Swing into SPRING 2001

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    Ella Fitzgerald
    In the late 1930s, buoyant vocalist Ella Fitzgerald finally brought to Chick Webb the widespread success that the drummer and bandleader craved. "Swingsation Series" delivers a nice overview of their partnership, including their biggest hit, "A-Tisket, A-Tasket." 'em here.

    More Ella Fitzgerald 'em here.

    Billie Holiday
    Blending the improvisational sophistication of Louis Armstrong and the gritty blues inflections of Bessie Smith, Billie Holiday emerged as one of jazz's most beloved vocalists. "The Quintessential Billie Holiday, Vol.2: 1936" features a 20-year-old Holiday supported by the likes of pianist Teddy Wilson and Ellington altoist Johnny Hodges and interpreting standards like "A Fine Romance." 'em here.

    More Billie Holiday 'em here.

    Bessie's Bed, Bessie's Blues Just as Louis Armstrong's Hot Five and Hot Seven recordings were pivotal in shaping the recorded jazz of the 1920s, so too was Bessie Smith. 'em here.

    "The Collection" is a great one-CD overview of Smith's work, including "Downhearted Blues" and such classics as "Taint Nobody's Bizness If I Do" and the bawdy "Empty Bed Blues." 'em here.

    More Bessie Smith 'em here.


    Benny Goodman
    In the eyes of many, the Benny Goodman Orchestra--and the Swing Era in general--reached its popular apex in January of 1938 with its triumphant appearance at Carnegie Hall. "Live at Carnegie Hall" includes both small-group and full-orchestra numbers, as well as guest shots from Count Basie and friends. 'em here.

    More Benny Goodman 'em here.

    Basie's Dawn
    Among other nuggets of pure gold, "The Best of Early Basie" presents the Count kicking open the session with Fats Waller's "Honeysuckle Rose," ending his own rolling solo only when Lester Young steps up. Then there's Jimmy Rushing belting out "Sent for Yesterday," a classic in the big swinging intersection of jazz and blues. Taken from the three-CD "Complete Decca Recordings," this set is tops in every way. 'em here.

    More editor's picks on Verve 'em here.

    Duke Ellington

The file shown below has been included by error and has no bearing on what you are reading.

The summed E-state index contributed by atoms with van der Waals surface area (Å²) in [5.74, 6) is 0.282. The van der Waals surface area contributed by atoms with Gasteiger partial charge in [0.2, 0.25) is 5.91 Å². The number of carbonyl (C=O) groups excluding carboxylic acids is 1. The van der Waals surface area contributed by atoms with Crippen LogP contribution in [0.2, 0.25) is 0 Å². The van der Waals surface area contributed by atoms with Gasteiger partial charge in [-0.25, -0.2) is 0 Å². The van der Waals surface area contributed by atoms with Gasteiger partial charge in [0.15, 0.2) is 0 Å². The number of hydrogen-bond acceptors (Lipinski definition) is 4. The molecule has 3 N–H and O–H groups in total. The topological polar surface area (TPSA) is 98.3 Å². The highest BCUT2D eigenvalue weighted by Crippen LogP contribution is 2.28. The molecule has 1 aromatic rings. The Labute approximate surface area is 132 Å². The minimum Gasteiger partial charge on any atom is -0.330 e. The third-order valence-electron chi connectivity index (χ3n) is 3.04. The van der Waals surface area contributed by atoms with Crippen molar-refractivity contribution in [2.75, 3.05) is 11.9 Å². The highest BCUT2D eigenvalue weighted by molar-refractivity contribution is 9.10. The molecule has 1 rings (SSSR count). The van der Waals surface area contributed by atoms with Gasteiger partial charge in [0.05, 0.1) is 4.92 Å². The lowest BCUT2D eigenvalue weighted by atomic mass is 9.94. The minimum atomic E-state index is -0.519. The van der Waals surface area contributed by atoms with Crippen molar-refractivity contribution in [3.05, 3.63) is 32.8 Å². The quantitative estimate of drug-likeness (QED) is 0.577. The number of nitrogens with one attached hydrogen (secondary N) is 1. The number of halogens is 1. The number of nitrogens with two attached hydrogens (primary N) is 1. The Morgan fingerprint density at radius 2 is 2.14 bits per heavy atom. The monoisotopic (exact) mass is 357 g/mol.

As the 1920s became the 1930s, Duke Ellington's compositions became more ambitious and his arrangements became more sophisticated, swinging all the while. "Early Ellington: Complete Brunswick Recordings" offers hits like "Mood Indigo" and "Rockin' in Rhythm," along with the extended piece "Creole Rhapsody." 'em here.

    More Duke Ellington 'em here.


    Ken Burns's Jazz: Charlie Parker
    Alto saxophonist Charlie "Bird" Parker was one of bebop's prime movers, a musician who thrived at recasting jazz standards in fast, complex, searing new ways. His tragically short life only fueled the mystique around Bird, creating not only generations of influence, but also a sizable body of important material. Here are some great ways to get to know Charlie Parker. 'em here.

    More Charlie Parker selections 'em here.

    Dizzy Gillespie
    The combination of Charlie Parker's fast, tart alto sax and Dizzy Gillespie's equally fast, fatter trumpet was a one-two punch to contend with. Gillespie's career, caught panoramically on the single-CD Ken Burns collection, has all the bluster, quickness, and cheer that marked so many Dizzy sessions--and drew so many boppers to his side. 'em here.

    More Dizzy Gillespie selections 'em here.

    Thelonious Monk
    Pianist Thelonious Monk helped shape bebop by anchoring the Minton's Playhouse band. But as 1952's "Genius of Modern Music" makes crystal clear, Monk had a unique approach that also set him far apart from bop. Monk's music swings with a tinkered gait, a slight but persistent wobble that entrances. 'em here.

    More Thelonious Monk selections 'em here.


    Swing Jazz Essentials
    It don't mean a thing if it ain't got that swing! From Kansas City to New York to Hollywood, our Swing Jazz Essentials have blaring big bands, swing measured by the pound, and a mix of recognized classics and underheralded gems. 'em here.

    Bebop Essentials
    To be is to bop: bebop, hard bop, and more from the 1940s forward. Dig the solid moves from cats like Monk, 'Trane, and Bird in our Bebop Essentials. 'em here.

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© 2001, Editor, Andrew Bartlett and ncdn associate.

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reviews excerpted are copyright © 2001 & associate ncdn and CDnow, TowerRecords, Barnes & Nobel associates